If you’ve heard a lot of talk about Cognitive Behavioral Therapy or CBT, there’s good reason for it. Therapists see measurable results in the behaviors exhibited by the patients when they teach CBT therapeutic techniques. People of all ages, and especially those who have depression, benefit from CBT. To understand how it might help you personally, it’s important to understand what Cognitive Behavioral Therapy is all about.
Cognitive Behavioral Therapy 101
CBT is a form of psychotherapy that focuses on changing moods and behaviors by changing thought patterns. The goal is to think in ways to help you feel a greater sense of ease when stressful situations and people come into your life. CBT can be practiced at home and in the workplace once the tools and techniques have been explained to the patient.
How CBT Helps with Symptoms of Depression
Some of the things that CBT helps depressed people with includes:
- All-or-nothing thinking. It helps the person see that there is middle ground when it comes to most or all things. There isn’t just black or white but a lot grey, too.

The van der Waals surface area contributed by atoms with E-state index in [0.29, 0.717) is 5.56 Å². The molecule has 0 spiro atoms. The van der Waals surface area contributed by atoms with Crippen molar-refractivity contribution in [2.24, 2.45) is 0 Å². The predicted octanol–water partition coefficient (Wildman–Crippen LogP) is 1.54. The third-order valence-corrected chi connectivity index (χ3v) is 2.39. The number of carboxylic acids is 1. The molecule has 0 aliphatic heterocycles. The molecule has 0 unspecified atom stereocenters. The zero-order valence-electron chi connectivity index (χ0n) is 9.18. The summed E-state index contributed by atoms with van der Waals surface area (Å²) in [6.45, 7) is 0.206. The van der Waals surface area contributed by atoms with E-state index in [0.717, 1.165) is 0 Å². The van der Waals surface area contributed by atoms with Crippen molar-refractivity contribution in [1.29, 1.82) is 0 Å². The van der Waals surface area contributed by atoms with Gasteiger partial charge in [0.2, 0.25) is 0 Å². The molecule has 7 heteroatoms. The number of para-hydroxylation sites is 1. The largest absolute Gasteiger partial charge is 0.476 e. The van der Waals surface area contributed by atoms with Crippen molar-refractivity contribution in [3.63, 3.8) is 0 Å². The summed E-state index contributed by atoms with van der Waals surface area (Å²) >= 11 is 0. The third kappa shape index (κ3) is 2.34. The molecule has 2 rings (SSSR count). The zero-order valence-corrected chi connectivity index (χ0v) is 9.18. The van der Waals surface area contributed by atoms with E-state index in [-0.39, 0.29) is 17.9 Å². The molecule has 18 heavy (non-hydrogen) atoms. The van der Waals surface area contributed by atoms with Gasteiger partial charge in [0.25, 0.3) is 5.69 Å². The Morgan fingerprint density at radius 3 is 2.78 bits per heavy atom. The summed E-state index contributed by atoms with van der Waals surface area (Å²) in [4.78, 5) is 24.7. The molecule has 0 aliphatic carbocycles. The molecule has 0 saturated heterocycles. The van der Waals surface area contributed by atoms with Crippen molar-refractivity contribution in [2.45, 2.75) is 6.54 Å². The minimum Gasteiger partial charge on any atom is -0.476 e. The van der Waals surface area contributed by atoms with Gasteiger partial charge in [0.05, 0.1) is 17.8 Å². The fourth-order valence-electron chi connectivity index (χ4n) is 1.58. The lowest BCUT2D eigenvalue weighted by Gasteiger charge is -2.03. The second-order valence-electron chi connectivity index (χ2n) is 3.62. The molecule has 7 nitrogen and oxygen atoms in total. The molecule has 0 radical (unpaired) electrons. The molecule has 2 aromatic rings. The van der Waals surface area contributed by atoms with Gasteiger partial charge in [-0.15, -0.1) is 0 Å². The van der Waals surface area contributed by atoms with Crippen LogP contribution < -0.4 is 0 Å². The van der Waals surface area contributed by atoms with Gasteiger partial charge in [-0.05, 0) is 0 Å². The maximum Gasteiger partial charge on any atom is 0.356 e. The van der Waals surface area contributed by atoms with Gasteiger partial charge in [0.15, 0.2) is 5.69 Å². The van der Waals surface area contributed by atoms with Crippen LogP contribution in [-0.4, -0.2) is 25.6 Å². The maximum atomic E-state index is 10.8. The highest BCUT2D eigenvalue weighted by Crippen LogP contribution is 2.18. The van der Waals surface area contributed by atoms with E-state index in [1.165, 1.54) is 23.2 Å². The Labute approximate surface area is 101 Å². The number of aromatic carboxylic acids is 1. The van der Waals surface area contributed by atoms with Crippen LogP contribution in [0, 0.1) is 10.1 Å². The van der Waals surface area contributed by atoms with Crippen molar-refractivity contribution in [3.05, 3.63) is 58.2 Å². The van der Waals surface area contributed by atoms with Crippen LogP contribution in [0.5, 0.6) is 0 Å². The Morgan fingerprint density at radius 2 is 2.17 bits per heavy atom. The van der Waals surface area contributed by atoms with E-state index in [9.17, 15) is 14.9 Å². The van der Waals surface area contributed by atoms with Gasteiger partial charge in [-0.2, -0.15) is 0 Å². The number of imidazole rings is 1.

- Instant negativity. A symptom of depression is automatic pessimism. Instead of immediately picking a solution apart, the client is able to control their response without immediately jumping into the negative.
- Overgeneralizing. Taking an event and making broad conclusions about it without knowing the facts is known as overgeneralizing. Here, the therapist teaches the patient to contextualize what’s happening to them without despairing or feeling trapped.
Each person seeking therapy is different so this is a small sampling of what can be achieved by CBT. The more effort you put into CBT, the better results you’ll get because you’ll have good practice using a helpful tool.
Work with Your Therapist to Get the Most Out of CBT
When you learn CBT techniques with your therapist, you’ll easily understand the importance of having these healthy coping mechanisms to work with. Your therapist will introduce you to the CBT tools that best meet your needs so that you always have an outlet for expressing yourself.